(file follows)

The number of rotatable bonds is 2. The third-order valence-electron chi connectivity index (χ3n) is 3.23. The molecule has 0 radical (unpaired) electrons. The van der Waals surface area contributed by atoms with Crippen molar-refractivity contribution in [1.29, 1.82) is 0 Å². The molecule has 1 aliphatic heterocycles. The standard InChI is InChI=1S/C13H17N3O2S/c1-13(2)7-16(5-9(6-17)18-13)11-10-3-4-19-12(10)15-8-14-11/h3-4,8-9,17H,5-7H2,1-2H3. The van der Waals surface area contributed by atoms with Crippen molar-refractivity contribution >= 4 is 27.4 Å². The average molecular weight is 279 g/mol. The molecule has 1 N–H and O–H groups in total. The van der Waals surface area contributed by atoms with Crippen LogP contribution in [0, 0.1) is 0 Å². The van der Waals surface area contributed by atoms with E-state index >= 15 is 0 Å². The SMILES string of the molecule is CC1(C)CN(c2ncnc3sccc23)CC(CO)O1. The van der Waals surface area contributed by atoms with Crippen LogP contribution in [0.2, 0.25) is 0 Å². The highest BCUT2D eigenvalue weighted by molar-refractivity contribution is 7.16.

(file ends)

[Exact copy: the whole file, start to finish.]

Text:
The number of rotatable bonds is 2. The third-order valence-electron chi connectivity index (χ3n) is 3.23. The molecule has 0 radical (unpaired) electrons. The van der Waals surface area contributed by atoms with Crippen molar-refractivity contribution in [1.29, 1.82) is 0 Å². The molecule has 1 aliphatic heterocycles. The standard InChI is InChI=1S/C13H17N3O2S/c1-13(2)7-16(5-9(6-17)18-13)11-10-3-4-19-12(10)15-8-14-11/h3-4,8-9,17H,5-7H2,1-2H3. The van der Waals surface area contributed by atoms with Crippen molar-refractivity contribution >= 4 is 27.4 Å². The average molecular weight is 279 g/mol. The molecule has 1 N–H and O–H groups in total. The van der Waals surface area contributed by atoms with Crippen LogP contribution in [0, 0.1) is 0 Å². The van der Waals surface area contributed by atoms with E-state index >= 15 is 0 Å². The SMILES string of the molecule is CC1(C)CN(c2ncnc3sccc23)CC(CO)O1. The van der Waals surface area contributed by atoms with Crippen LogP contribution in [0.2, 0.25) is 0 Å². The highest BCUT2D eigenvalue weighted by molar-refractivity contribution is 7.16.